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It's a Police Commission, Not a Political Tool

Enhance the panel's independence and authority, perhaps along lines of L.A.'s Ethics Commission.

March 17, 2000|RAPHAEL J. SONENSHEIN | Raphael J. Sonenshein, a political scientist at Cal State Fullerton, served as executive director of the Appointed Los Angeles Charter Reform Commission

There has been much debate about how to investigate the Rampart scandal. Can the LAPD investigate itself, or is an outside investigation needed? Yet there is a deeper question that must be asked: How should the Los Angeles Police Department be governed?

Investigations, however valuable, come and go, but governance is for the long haul. The staff of the Police Commission has prepared a wide-ranging proposal calling for a thorough analysis of the structure of the LAPD. This is the right strategy for the long term. Consistent with that approach, some preliminary ideas on how the city might structure the governance of the LAPD are in order.

The City Charter assigns governance of the LAPD to a civilian Police Commission, whose members are appointed by the mayor and confirmed by the City Council. As amended by the voters in 1992 as a result of the recommendations of the Christopher Commission, and with further amendments in the new charter that takes effect July 1, the Police Commission has substantial powers. The Christopher Commission reforms also created the post of inspector general, a key pillar in holding the department accountable to civilian authority. Both the elected and appointed charter reform panels strengthened that post.

In formal powers, the Police Commission embodies the unusual, but deeply rooted, Los Angeles tradition of citizen commissions. Even its enhanced powers, however, have not been enough to compensate for the commission's fundamental limitation: a lack of independence, stature and authority. Whether the mayor is Norris Poulson or Sam Yorty or Tom Bradley or Richard Riordan, the Police Commission has essentially been a mayor's commission, despite the service of distinguished commissioners. That has been its weakness.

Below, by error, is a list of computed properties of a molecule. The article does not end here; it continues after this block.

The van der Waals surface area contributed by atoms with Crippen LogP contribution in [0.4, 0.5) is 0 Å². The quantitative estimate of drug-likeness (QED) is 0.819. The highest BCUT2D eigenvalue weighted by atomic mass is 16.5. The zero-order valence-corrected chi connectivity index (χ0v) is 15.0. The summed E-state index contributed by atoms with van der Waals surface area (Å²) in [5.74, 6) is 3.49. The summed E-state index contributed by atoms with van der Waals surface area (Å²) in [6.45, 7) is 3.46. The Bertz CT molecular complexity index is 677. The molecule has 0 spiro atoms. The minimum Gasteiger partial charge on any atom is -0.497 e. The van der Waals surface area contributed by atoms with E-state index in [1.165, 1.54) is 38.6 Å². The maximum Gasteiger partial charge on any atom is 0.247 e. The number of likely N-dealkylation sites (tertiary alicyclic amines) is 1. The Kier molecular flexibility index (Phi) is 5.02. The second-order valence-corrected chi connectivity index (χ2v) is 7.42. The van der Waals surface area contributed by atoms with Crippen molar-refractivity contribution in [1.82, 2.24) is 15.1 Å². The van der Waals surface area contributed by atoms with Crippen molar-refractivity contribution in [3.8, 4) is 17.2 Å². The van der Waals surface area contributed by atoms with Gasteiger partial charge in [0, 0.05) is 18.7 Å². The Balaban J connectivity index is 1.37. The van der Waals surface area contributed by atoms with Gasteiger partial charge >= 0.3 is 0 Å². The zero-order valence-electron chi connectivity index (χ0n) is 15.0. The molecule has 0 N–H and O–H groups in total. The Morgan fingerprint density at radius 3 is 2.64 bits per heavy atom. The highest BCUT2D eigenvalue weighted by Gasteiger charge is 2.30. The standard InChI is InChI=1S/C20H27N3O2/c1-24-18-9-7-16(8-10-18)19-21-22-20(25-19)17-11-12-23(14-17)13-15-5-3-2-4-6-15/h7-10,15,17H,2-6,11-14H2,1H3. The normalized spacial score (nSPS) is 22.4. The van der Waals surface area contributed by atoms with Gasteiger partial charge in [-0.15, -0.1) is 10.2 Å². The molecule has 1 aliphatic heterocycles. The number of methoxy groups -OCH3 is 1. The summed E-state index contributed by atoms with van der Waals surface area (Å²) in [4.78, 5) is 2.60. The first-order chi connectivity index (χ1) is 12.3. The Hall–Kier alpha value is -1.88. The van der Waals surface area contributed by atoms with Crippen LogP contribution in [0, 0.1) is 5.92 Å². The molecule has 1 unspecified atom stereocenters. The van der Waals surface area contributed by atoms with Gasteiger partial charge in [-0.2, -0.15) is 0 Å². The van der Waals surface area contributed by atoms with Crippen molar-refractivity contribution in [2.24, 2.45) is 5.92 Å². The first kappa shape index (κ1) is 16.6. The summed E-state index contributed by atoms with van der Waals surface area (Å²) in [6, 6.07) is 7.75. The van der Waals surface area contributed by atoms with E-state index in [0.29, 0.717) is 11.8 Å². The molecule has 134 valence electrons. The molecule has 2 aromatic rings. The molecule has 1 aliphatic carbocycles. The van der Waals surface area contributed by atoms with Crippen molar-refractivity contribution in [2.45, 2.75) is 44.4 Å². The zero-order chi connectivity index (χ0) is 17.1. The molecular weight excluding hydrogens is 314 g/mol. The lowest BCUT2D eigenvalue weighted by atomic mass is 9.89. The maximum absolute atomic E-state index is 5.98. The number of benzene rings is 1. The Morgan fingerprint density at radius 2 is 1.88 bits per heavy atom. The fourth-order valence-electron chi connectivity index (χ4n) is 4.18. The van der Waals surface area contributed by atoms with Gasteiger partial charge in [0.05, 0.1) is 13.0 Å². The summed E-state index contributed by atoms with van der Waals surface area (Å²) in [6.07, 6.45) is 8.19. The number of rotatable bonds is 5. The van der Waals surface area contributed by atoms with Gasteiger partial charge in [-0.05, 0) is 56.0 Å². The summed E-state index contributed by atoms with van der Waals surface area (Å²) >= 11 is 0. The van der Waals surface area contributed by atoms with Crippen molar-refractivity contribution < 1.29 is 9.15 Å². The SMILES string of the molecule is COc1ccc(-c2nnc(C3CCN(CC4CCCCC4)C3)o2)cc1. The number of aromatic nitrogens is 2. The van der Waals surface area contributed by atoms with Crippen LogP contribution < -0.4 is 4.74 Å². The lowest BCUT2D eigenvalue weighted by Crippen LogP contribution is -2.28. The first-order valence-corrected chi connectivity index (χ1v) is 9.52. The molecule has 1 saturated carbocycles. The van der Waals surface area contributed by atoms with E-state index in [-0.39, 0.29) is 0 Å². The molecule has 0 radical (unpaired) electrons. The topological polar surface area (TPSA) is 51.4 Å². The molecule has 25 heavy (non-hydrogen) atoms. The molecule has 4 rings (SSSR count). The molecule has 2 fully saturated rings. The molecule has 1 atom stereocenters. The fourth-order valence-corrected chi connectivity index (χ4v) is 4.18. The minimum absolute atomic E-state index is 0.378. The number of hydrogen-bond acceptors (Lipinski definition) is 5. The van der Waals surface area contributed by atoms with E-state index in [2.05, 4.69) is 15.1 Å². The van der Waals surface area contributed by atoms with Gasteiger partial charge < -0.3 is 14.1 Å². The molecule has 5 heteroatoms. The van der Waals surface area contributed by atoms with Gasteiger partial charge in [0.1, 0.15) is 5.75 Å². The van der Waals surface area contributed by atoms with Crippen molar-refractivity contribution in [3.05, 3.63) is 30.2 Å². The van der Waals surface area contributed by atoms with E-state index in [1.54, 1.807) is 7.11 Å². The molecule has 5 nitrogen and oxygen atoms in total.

From the implementation of the current charter in 1925 until the appointment of Chief William Parker in 1950, the Police Commission was a tool of incumbent mayors. With their control of the Police Commission, mayors could push chiefs of police around. This power led to calamity and corruption under Mayor Frank Shaw, who was recalled by the voters in 1938.

With his political and organizational skills, Parker turned the tables. He dominated the mayors, who in turn dominated the police commissions. Elements of the Parker pattern survived after his death in 1966. Only the bravest mayors challenged the LAPD, and police commissions were generally only as brave as their mayors.

Because it has been seen as the mayor's panel, the Police Commission has at times become a surrogate target of the City Council. Twice in the 1990s the council used its powers under a 1991 charter amendment (Proposition 5) to overturn decisions by the Police Commission regarding the police chief.

In its exploration of the lessons of the Rampart scandal, the Police Commission might consider whether the structure of the commission needs to be changed so that its independence and stature can be enhanced.

Seeking comparable institutions within and outside the city government that have more independence might be a place to start. One possible model is the Ethics Commission, established by the voters in 1995. Its five members are appointed, one each, by the mayor, the council president, the council president pro tem, the city attorney and the city controller. The mayor can remove any member, but only with the concurrence of a majority of the City Council. Furthermore, decisions of the Ethics Commission are exempt from Proposition 5 review and modification by the City Council. A recommendation of the Christopher Commission that did not make it onto the 1992 ballot was to exempt decisions of the Police Commission from Proposition 5.

A restructuring plan that simultaneously reduces the mayor's and the City Council's power over the Police Commission, while keeping the appointment and removal roles each now holds with regard to the chief, would clearly signal that the commission is more independent. Such a plan would be consistent with the resolves of the Christopher Commission and both the appointed and elected charter reform commissions that the Police Commission offers the best long-term hope for governing the LAPD.

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